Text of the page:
My grandfather fondly remembers how, earlier, he would sit with his friends on the charpoy in the verandah – playing cards, sipping chai, and having great political debates. He says, “we usually didn’t see eye to eye on every issue, but we gave each other the space to voice it.” He says that the air we breathe today is less democratic.
The Indian soil, my grandfather says, has witnessed it all. From the massive national movements to the horrific Partition to the first general elections of independent India, and also the formation of the first cabinet after independence – the Nehru cabinet. He makes sure to never miss the first cabinet in this count. The Congress party was known to have inherited the legacy of the national movement then. It had won the first general election with a sweeping majority.
However, there was also something honest and beautiful about that time, something we can only dream of seeing today (which also explains the part on honesty). Nehru invited both Dr BR Ambedkar and Syama Prasad Mukherjee to join his cabinet. While on the one hand, Ambedkar was a fierce critic of Gandhi’s, Mukherjee had several ideological differences with Nehru. Having broken away from the Hindu Mahasabha, Mukherjee founded the right-wing Bharatiya Jana Sangh, the precursor of the BJP.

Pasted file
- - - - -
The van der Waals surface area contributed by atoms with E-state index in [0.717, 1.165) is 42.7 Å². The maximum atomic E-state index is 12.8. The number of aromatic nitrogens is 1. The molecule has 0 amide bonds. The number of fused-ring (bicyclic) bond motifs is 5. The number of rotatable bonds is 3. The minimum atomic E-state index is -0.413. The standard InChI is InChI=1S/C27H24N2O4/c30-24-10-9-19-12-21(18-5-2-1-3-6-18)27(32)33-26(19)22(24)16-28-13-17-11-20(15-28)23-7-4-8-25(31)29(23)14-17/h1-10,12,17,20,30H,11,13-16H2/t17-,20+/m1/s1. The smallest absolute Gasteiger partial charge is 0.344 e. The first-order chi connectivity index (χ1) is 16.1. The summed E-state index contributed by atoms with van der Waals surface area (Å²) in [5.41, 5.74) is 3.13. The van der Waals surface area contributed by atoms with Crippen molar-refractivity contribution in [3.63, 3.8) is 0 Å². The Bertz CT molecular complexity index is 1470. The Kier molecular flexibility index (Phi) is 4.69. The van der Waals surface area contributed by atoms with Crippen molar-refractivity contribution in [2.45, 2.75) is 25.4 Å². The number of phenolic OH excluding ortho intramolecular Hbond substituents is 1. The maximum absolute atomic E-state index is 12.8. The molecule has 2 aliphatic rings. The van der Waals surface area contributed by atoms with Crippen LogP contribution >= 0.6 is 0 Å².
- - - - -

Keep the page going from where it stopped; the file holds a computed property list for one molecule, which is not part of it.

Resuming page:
The two joined Nehru’s cabinet without any pressure to let go of their ideology. Seeing the intensity of political rivals today and the diligent army of followers who worship them, it is not easy to imagine such a scenario today. I mean, just imagine how unreal it would sound if one says the current government invited Dr Manmohan Singh to advise the cabinet to accelerate the economy in the right direction, let alone be a part of it. The kind of personal relationship with and respect for political adversaries that existed earlier is a rare sight now. And, all are to blame. I clearly remember studying this unique part about the making of the first cabinet in my class XII Political Science book, and I thought it safe to quote it here as an archive for people to come back to because one can never be sure what might be dropped out of syllabus.
So, when my grandfather says the air he breathes is different today, I sulk and agree. It’s not just about fierce political rivalry anymore, or disregard for any other opinion. There is absolutely no space for any opinion at all. Basically, having an opinion is not your job anymore. That you’ll be provided with. Your duty is to propagate it. And this system works diligently in tiers.
First things first, what’s decided primarily is a story. A story which the people at power feel deserves the attention of its citizenry, to divert attention from other things. This story may have nothing to do with real-time issues, however, with the right amount of valour they surpass many social issues in getting people’s attention.